Isabella Stewart Gardner Museum doubles reward to $10 million for return of art stolen in 1990

Friday, May 26, 2017
Isabella Stewart Gardner Museum doubles reward to $10 million for return of art stolen in 1990

The Isabella Stewart Gardner Museum is doubling its reward from $5 million to $10 million for information leading to the return of 13 works of art stolen from the Museum in 1990. The increased offer is available immediately and expires at midnight on December 31, 2017. The reward is fully backed by the Museum and its Board of Trustees.

Isabella Stewart Gardner Museum doubles reward to $10 million for return of art stolen in 1990

The Isabella Stewart Gardner Museum is doubling its reward from $5 million to $10 million for information leading to the return of 13 works of art stolen from the Museum in 1990. The increased offer is available immediately and expires at midnight on December 31, 2017. The reward is fully backed by the Museum and its Board of Trustees.

In the early morning hours of March 18, 1990, a pair of thieves disguised as Boston police officers entered the Isabella Stewart Gardner Museum and roamed the Museum’s galleries, stealing thirteen works of art.

They gained entry into the Museum by posing as Boston police officers and stating that they were responding to a call. The guard on duty broke protocol and allowed them entry through the Museum’s security door.

Once inside, the thieves asked that the guard come around from behind the desk, claiming that they recognized him and that there was a warrant out for his arrest. The guard walked away from the desk and away from the only alarm button. The guard was told to summon the other guard on duty to the security desk, which he did. The thieves then handcuffed both guards and took them into the basement where they were secured to pipes and their hands, feet, and heads duct taped. The two guards were placed 40 yards away from each other in the basement.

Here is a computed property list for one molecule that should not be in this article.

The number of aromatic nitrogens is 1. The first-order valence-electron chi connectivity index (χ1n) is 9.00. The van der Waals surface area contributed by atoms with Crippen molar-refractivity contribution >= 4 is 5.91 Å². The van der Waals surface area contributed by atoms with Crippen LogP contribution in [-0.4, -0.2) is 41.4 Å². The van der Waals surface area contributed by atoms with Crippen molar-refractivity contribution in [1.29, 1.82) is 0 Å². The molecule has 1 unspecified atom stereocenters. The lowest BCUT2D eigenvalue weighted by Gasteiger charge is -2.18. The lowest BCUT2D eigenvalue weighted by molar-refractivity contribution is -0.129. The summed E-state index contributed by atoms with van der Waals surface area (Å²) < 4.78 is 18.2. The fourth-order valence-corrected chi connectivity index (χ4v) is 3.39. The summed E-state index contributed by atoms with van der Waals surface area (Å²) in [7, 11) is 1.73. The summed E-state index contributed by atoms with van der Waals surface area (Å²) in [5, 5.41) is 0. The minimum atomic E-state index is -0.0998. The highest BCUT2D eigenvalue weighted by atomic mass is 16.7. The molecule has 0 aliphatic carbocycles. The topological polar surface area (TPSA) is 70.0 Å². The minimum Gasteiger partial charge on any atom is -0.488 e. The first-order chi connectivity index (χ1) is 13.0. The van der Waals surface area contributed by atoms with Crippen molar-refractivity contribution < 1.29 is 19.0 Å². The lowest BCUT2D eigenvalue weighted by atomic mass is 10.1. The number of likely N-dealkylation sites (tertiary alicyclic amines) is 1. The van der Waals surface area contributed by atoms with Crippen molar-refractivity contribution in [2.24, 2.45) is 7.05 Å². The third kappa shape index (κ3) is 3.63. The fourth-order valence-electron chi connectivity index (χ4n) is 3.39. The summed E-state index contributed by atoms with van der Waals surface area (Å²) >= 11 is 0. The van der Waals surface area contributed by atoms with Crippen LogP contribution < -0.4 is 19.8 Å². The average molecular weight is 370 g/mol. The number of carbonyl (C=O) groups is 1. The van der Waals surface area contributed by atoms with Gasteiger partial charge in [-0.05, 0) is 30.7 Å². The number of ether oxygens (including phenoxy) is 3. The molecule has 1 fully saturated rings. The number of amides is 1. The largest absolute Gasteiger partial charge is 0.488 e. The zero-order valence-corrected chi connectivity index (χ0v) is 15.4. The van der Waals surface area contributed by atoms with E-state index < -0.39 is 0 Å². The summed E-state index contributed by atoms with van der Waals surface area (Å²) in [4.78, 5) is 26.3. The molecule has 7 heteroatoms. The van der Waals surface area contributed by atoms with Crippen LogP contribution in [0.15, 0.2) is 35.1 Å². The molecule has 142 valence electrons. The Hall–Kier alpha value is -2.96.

The next morning, the security guard arriving to relieve the two night guards discovered that the Museum had been robbed and notified the police and director Anne Hawley.

The stolen works include: Rembrandt’s Storm on the Sea of Galilee (1633), A Lady and Gentleman in Black (1633) and a Self Portrait (1634), an etching on paper; Vermeer’s The Concert (1658–1660); and Govaert Flinck’s Landscape with an Obelisk (1638); and a Chinese vase or Ku, all taken from the Dutch Room on the second floor. Also stolen from the second floor were five works on paper by the Impressionist artist Edgar Degas and a finial from the top of a pole support for a Napoleonic silk flag, both from the Short Gallery. Edouard Manet’s Chez Tortoni (1878–1880) was taken from the Blue Room on the first floor. See the image sheet for additional information.

Vermeer's painting The Concert. One of only 36 by Vermeer in existence, this painting is the most valuable stolen painting—and perhaps the most valuable stolen object—in the world.

Source.

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Museo Jumex (a private art collection based in Mexico City, Mexico) / David Chipperfield. Image © Simon Menges

Museo Jumex (a private art collection based in Mexico City, Mexico) / David Chipperfield. Image © Simon Menges

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